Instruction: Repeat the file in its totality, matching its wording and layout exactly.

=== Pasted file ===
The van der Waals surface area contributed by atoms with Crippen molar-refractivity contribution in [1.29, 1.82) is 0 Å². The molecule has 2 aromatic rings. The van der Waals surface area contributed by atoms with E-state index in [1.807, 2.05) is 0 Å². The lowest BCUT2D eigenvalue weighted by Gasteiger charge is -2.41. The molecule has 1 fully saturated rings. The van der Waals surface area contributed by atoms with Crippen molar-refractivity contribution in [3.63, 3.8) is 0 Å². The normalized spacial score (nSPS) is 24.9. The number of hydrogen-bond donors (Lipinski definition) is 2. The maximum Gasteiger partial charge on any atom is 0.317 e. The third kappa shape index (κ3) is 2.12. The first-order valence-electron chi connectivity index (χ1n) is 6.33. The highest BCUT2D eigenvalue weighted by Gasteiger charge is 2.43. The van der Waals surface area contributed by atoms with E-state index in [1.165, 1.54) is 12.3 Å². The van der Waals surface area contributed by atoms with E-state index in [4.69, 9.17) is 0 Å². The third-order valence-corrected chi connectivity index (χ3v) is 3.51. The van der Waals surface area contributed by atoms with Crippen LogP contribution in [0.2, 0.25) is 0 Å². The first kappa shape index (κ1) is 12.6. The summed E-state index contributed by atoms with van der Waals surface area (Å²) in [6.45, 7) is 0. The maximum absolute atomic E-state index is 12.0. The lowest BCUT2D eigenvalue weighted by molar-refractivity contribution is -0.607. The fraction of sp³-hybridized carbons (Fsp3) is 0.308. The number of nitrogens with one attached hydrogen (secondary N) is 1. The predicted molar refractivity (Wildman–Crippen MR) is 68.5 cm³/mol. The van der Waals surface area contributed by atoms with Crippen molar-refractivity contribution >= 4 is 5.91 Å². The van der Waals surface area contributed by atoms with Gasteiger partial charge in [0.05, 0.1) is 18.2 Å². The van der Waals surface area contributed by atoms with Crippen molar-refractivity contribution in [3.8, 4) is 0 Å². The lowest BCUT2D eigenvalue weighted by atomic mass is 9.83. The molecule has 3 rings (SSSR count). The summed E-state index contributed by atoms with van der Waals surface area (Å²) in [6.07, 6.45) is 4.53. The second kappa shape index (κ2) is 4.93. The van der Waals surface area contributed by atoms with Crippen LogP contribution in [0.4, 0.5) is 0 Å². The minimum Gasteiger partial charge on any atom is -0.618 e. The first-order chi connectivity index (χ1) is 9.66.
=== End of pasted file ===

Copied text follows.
The van der Waals surface area contributed by atoms with Crippen molar-refractivity contribution in [1.29, 1.82) is 0 Å². The molecule has 2 aromatic rings. The van der Waals surface area contributed by atoms with E-state index in [1.807, 2.05) is 0 Å². The lowest BCUT2D eigenvalue weighted by Gasteiger charge is -2.41. The molecule has 1 fully saturated rings. The van der Waals surface area contributed by atoms with Crippen molar-refractivity contribution in [3.63, 3.8) is 0 Å². The normalized spacial score (nSPS) is 24.9. The number of hydrogen-bond donors (Lipinski definition) is 2. The maximum Gasteiger partial charge on any atom is 0.317 e. The third kappa shape index (κ3) is 2.12. The first-order valence-electron chi connectivity index (χ1n) is 6.33. The highest BCUT2D eigenvalue weighted by Gasteiger charge is 2.43. The van der Waals surface area contributed by atoms with E-state index in [1.165, 1.54) is 12.3 Å². The van der Waals surface area contributed by atoms with E-state index in [4.69, 9.17) is 0 Å². The third-order valence-corrected chi connectivity index (χ3v) is 3.51. The van der Waals surface area contributed by atoms with Crippen LogP contribution in [0.2, 0.25) is 0 Å². The first kappa shape index (κ1) is 12.6. The summed E-state index contributed by atoms with van der Waals surface area (Å²) in [6.45, 7) is 0. The maximum absolute atomic E-state index is 12.0. The lowest BCUT2D eigenvalue weighted by molar-refractivity contribution is -0.607. The fraction of sp³-hybridized carbons (Fsp3) is 0.308. The number of nitrogens with one attached hydrogen (secondary N) is 1. The predicted molar refractivity (Wildman–Crippen MR) is 68.5 cm³/mol. The van der Waals surface area contributed by atoms with Crippen molar-refractivity contribution >= 4 is 5.91 Å². The van der Waals surface area contributed by atoms with Gasteiger partial charge in [0.05, 0.1) is 18.2 Å². The van der Waals surface area contributed by atoms with Crippen molar-refractivity contribution in [3.8, 4) is 0 Å². The lowest BCUT2D eigenvalue weighted by atomic mass is 9.83. The molecule has 3 rings (SSSR count). The summed E-state index contributed by atoms with van der Waals surface area (Å²) in [6.07, 6.45) is 4.53. The second kappa shape index (κ2) is 4.93. The van der Waals surface area contributed by atoms with Crippen LogP contribution in [0.4, 0.5) is 0 Å². The minimum Gasteiger partial charge on any atom is -0.618 e. The first-order chi connectivity index (χ1) is 9.66.